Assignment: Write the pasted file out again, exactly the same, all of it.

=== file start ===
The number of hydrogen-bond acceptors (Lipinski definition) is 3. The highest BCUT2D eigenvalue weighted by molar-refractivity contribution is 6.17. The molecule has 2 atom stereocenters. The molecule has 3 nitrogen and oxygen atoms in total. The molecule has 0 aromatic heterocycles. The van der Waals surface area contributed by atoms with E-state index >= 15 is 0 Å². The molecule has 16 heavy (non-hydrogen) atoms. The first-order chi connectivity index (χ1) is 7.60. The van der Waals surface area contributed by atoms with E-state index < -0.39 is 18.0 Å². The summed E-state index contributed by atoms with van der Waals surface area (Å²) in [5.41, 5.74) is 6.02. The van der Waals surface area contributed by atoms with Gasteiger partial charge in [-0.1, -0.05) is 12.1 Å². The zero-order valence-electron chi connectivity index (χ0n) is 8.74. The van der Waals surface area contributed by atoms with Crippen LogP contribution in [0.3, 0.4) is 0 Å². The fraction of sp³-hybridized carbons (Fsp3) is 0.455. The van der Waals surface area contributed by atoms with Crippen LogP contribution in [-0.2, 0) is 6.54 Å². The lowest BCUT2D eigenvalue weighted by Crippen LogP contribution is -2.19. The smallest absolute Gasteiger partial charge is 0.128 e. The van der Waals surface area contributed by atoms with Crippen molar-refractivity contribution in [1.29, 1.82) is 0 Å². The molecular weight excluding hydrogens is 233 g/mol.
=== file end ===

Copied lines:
The number of hydrogen-bond acceptors (Lipinski definition) is 3. The highest BCUT2D eigenvalue weighted by molar-refractivity contribution is 6.17. The molecule has 2 atom stereocenters. The molecule has 3 nitrogen and oxygen atoms in total. The molecule has 0 aromatic heterocycles. The van der Waals surface area contributed by atoms with E-state index >= 15 is 0 Å². The molecule has 16 heavy (non-hydrogen) atoms. The first-order chi connectivity index (χ1) is 7.60. The van der Waals surface area contributed by atoms with E-state index < -0.39 is 18.0 Å². The summed E-state index contributed by atoms with van der Waals surface area (Å²) in [5.41, 5.74) is 6.02. The van der Waals surface area contributed by atoms with Gasteiger partial charge in [-0.1, -0.05) is 12.1 Å². The zero-order valence-electron chi connectivity index (χ0n) is 8.74. The van der Waals surface area contributed by atoms with Crippen LogP contribution in [0.3, 0.4) is 0 Å². The fraction of sp³-hybridized carbons (Fsp3) is 0.455. The van der Waals surface area contributed by atoms with Crippen LogP contribution in [-0.2, 0) is 6.54 Å². The lowest BCUT2D eigenvalue weighted by Crippen LogP contribution is -2.19. The smallest absolute Gasteiger partial charge is 0.128 e. The van der Waals surface area contributed by atoms with Crippen molar-refractivity contribution in [1.29, 1.82) is 0 Å². The molecular weight excluding hydrogens is 233 g/mol.